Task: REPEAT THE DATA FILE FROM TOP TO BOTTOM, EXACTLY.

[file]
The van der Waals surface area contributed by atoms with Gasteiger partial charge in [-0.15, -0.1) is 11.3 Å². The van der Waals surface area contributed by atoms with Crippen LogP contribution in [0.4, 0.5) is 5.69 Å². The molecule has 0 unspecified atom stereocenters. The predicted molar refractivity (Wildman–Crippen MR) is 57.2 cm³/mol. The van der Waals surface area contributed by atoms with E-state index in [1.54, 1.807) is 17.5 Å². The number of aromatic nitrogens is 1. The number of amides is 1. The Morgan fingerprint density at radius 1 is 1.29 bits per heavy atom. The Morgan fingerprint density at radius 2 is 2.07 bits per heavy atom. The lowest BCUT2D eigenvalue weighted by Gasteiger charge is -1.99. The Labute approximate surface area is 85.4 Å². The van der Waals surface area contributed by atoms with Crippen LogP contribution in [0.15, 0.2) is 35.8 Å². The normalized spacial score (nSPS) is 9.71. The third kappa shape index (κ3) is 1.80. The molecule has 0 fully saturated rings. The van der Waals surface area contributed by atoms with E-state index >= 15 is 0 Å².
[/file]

The van der Waals surface area contributed by atoms with Gasteiger partial charge in [-0.15, -0.1) is 11.3 Å². The van der Waals surface area contributed by atoms with Crippen LogP contribution in [0.4, 0.5) is 5.69 Å². The molecule has 0 unspecified atom stereocenters. The predicted molar refractivity (Wildman–Crippen MR) is 57.2 cm³/mol. The van der Waals surface area contributed by atoms with E-state index in [1.54, 1.807) is 17.5 Å². The number of aromatic nitrogens is 1. The number of amides is 1. The Morgan fingerprint density at radius 1 is 1.29 bits per heavy atom. The Morgan fingerprint density at radius 2 is 2.07 bits per heavy atom. The lowest BCUT2D eigenvalue weighted by Gasteiger charge is -1.99. The Labute approximate surface area is 85.4 Å². The van der Waals surface area contributed by atoms with Crippen LogP contribution in [0.15, 0.2) is 35.8 Å². The normalized spacial score (nSPS) is 9.71. The third kappa shape index (κ3) is 1.80. The molecule has 0 fully saturated rings. The van der Waals surface area contributed by atoms with E-state index >= 15 is 0 Å².